He noted that this is a particular fixation among the bigots.
"How obsessed they are with children's genitals," he said. "What they're really saying when they ask 'what is he really?' They're really asking what his genitals look like."
He added, "Then they look at us and tell us we're sexualizing kids and grooming them. And we're just trying to let kids be kids."
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Bogard says these bigots are more offended by a trans girl than by a trans boy.
"They live in a world that has a strict gender binary," Bogard said. "It's a world view that is deeply patriarchal and misogynistic. They get it in their minds why a girl would want to be a boy. The other direction, they treat those kids with disgust. "
On his part, Bogard is most repelled by the legislators who are not actually bigoted, but are only going along with it because it is expedient in an increasingly right-wing state where almost half the Republican candidates run uncontested in the general election and the primary is everything.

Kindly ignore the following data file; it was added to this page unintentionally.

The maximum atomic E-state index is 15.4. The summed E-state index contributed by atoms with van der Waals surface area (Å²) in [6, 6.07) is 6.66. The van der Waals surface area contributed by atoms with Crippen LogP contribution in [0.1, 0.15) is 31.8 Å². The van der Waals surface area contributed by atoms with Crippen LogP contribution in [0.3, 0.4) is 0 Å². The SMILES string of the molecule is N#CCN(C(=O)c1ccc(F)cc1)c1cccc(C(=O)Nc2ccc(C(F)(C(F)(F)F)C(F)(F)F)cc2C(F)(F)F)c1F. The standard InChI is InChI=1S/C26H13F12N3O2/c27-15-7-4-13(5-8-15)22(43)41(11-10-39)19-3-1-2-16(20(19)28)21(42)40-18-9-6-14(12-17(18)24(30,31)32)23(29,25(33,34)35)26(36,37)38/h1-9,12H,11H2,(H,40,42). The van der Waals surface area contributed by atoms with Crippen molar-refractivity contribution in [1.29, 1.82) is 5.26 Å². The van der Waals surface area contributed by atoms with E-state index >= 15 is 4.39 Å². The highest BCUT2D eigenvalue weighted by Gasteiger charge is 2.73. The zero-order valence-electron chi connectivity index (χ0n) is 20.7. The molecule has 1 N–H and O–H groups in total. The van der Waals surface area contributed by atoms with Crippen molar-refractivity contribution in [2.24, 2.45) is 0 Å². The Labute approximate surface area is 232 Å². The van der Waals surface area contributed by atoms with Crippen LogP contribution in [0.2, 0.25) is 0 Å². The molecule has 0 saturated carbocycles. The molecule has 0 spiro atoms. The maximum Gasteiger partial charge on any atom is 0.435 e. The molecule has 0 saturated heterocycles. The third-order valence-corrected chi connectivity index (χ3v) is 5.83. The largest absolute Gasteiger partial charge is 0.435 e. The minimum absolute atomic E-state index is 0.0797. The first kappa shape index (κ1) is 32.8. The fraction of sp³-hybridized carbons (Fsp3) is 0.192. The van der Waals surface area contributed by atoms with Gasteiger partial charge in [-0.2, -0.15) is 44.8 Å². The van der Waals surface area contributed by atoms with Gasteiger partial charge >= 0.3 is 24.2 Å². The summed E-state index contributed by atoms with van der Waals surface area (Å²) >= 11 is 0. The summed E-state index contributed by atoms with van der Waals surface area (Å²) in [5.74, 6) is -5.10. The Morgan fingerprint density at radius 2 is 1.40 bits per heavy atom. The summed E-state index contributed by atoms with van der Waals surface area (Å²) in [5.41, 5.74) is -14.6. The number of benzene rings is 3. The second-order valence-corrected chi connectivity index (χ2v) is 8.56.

"How cynical and disgusting is that?" Bogard said. "They know they're torturing us and they're only doing it because it's good for them politically."
Bogard's older son has testified four times on behalf of his brother and a trans friend, most recently on Tuesday.
"I'm here today because I have a trans brother and a trans friend, and I have to be here because you, the Missouri government keeps trying to take away what they have a passion for," the older brother began. "Why do you keep trying to take things from these kids? Kids just wanna have fun playing sports and not wasting time being stressed and coming here to tell you to let them play. It's been years that you have been trying to take things away from people that I love who are just little kids. They're not competing for a scholarship or a job where most of the time they're not even in a tournament. They're just trying to have fun, which they can't do since you're trying to pass these bills. This has affected my brother because now he gets scared that he will not be able to do what he loves.